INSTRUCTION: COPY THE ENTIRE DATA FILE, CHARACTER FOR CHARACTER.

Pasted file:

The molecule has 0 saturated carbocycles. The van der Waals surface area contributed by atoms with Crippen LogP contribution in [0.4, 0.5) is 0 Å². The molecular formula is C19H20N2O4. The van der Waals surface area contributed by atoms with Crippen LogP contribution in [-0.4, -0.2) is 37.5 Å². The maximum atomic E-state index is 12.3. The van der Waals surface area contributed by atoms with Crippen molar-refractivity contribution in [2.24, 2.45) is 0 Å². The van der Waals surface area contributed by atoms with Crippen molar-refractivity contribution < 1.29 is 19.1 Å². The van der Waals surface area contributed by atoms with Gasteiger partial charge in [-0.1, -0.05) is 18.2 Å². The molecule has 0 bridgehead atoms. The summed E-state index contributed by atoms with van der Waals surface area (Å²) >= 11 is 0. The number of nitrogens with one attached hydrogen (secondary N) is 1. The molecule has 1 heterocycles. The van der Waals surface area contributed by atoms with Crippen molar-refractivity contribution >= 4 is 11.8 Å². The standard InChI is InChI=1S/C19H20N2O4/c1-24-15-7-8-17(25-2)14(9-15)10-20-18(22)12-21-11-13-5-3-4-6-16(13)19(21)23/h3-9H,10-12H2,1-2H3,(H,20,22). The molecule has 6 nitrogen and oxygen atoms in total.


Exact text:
The molecule has 0 saturated carbocycles. The van der Waals surface area contributed by atoms with Crippen LogP contribution in [0.4, 0.5) is 0 Å². The molecular formula is C19H20N2O4. The van der Waals surface area contributed by atoms with Crippen LogP contribution in [-0.4, -0.2) is 37.5 Å². The maximum atomic E-state index is 12.3. The van der Waals surface area contributed by atoms with Crippen molar-refractivity contribution in [2.24, 2.45) is 0 Å². The van der Waals surface area contributed by atoms with Crippen molar-refractivity contribution < 1.29 is 19.1 Å². The van der Waals surface area contributed by atoms with Gasteiger partial charge in [-0.1, -0.05) is 18.2 Å². The molecule has 0 bridgehead atoms. The summed E-state index contributed by atoms with van der Waals surface area (Å²) >= 11 is 0. The number of nitrogens with one attached hydrogen (secondary N) is 1. The molecule has 1 heterocycles. The van der Waals surface area contributed by atoms with Crippen molar-refractivity contribution >= 4 is 11.8 Å². The standard InChI is InChI=1S/C19H20N2O4/c1-24-15-7-8-17(25-2)14(9-15)10-20-18(22)12-21-11-13-5-3-4-6-16(13)19(21)23/h3-9H,10-12H2,1-2H3,(H,20,22). The molecule has 6 nitrogen and oxygen atoms in total.